by Brook Gardner-Durbin
On Bozeman’s northern border, just shy of the interstate and barely inside the city limits, there’s a storage unit quietly playing a crucial role in keeping the city’s music scene alive. Thanks in part to the high cost of housing, many local acts have difficulty finding a good place to practice — their neighbors are too close or their apartments too small. Easily solved problems with more money, but in the meantime, Bozeman’s fledgling bands flock north to Lux Transfer and Storage Inc, where they can split a storage unit with another act or two while they wait on their record deals.
“Those are the only storage units in town with both heat and electricity,” Paul Bennett said, gesturing across the parking lot towards a low row of storage units. The sound of drums floated back — another band practicing late into the night.
Bennett and his band, Liv, plan to move across the way by the end of the month. At the moment, however, they practice in one of the larger but unheated units. The rolling door is coming off the hinges, forcing the group to blow on their hands for warmth between takes.
All three Liv members attended MSU’s music technology program. Bennett, built like a pencil, tall and thin, graduated last spring, as did Graham Owen. Jeff Strock, bald and bearded, clad in his trademark tight leather jacket, spent two years in the program before deciding to go another direction — “I’m not a classroom kind of guy,” he said.
Strock and Bennett have been bandmembers together before. They performed together for years with Birdie Bowie as Rose Gold, which recently broke up. Rumors of trouble and breakups had circulated for months before, but this breakup smacks of finality.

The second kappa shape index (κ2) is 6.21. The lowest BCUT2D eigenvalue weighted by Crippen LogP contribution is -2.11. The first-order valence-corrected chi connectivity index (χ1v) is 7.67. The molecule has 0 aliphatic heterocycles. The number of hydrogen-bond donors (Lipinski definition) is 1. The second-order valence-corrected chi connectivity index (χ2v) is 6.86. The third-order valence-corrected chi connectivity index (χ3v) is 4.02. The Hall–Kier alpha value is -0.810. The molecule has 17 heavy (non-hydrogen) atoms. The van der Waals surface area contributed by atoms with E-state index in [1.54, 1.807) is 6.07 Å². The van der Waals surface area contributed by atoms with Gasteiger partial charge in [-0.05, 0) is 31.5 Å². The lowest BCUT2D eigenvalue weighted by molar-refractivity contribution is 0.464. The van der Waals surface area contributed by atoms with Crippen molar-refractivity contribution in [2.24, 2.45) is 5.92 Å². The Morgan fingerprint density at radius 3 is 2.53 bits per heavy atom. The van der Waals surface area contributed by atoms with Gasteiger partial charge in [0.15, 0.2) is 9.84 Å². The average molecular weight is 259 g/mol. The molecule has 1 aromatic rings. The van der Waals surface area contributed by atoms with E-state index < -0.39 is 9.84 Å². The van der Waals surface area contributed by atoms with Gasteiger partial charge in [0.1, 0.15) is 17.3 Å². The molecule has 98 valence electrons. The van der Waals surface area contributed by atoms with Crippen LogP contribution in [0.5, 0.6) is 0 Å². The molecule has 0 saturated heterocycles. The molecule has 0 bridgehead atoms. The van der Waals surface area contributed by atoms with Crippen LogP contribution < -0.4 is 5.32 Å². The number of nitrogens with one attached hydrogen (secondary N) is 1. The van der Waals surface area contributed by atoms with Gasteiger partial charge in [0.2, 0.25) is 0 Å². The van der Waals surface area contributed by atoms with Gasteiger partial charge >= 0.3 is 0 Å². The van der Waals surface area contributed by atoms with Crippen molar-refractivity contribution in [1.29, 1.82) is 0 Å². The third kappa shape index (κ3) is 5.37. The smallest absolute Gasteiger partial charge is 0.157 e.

“When we started Rose Gold, we were all new to making rock and pop … there was this universal spark, and somewhere along the way that energy went away,” Bennett explained. The group had been around long enough in Bozeman to have earned a small following and the respect of other local musicians, but “there just wasn’t the motivation,” Bennett said.
Despite Bennett and Strock’s pains to paint a picture of an amicable dissolution, Bozeman’s rumor mill has a less friendly version of events. Other local musicians tell stories of shows canceled after one member or another would unexpectedly not show up, rehearsals falling apart in shouting matches and, of course, complaints of not enough mutual respect.
On this night, however, the trio is looking forward, not backward. Their first show with the new lineup is just days away and they are only satisfied with half of their original songs. Strock settles in behind the microphone and tunes his guitar as Bennett begins playing a simple riff on his bass guitar, then, with a glance, they’re off. The newest member, Owen, on drums, nods nervously for a few bars. He seems almost too big for the purple drum set as he glances back and forth, looking for all the world like a nervous freshman at his first high school dance. That disappears as soon as he jumps in, however — despite playing with a simple, stiff-armed style, it’s obvious he knows what he’s doing.
Their first track calls to mind the best of Silversun Pickups, one of the bigger names in “shoegaze.” Originally a dismissive term meant to insult the performers, “shoegaze” grew out of the United Kingdom in the late 1980s and is characterized by a wall of sound, blurring instrumentation with feedback and distortion and obscured vocals. “The guitar is almost overpowering,” Bennett described, “it creates an atmosphere. It creates a backdrop for the other sounds to move around.”
“I think we’ll learn the rest of the songs tonight,” Strock said nonchalantly, sipping from a PBR tallboy. Owen had arrived with a pack of his own, ready for a late night of practice.
Despite everything — lineup changes, bitter cold, sharing a shed with floor-to-ceiling files on one side and a hoarder’s trove on the other and more — Liv has a casual confidence. And why shouldn’t they? With a mix of academic training and real practice, experienced crew and fresh blood and a new spark for music, Liv is perfectly positioned.
Liv will be performing Friday, Oct. 9 at The Filling Station and Monday, Oct. 12 at Whistle Pig Korean.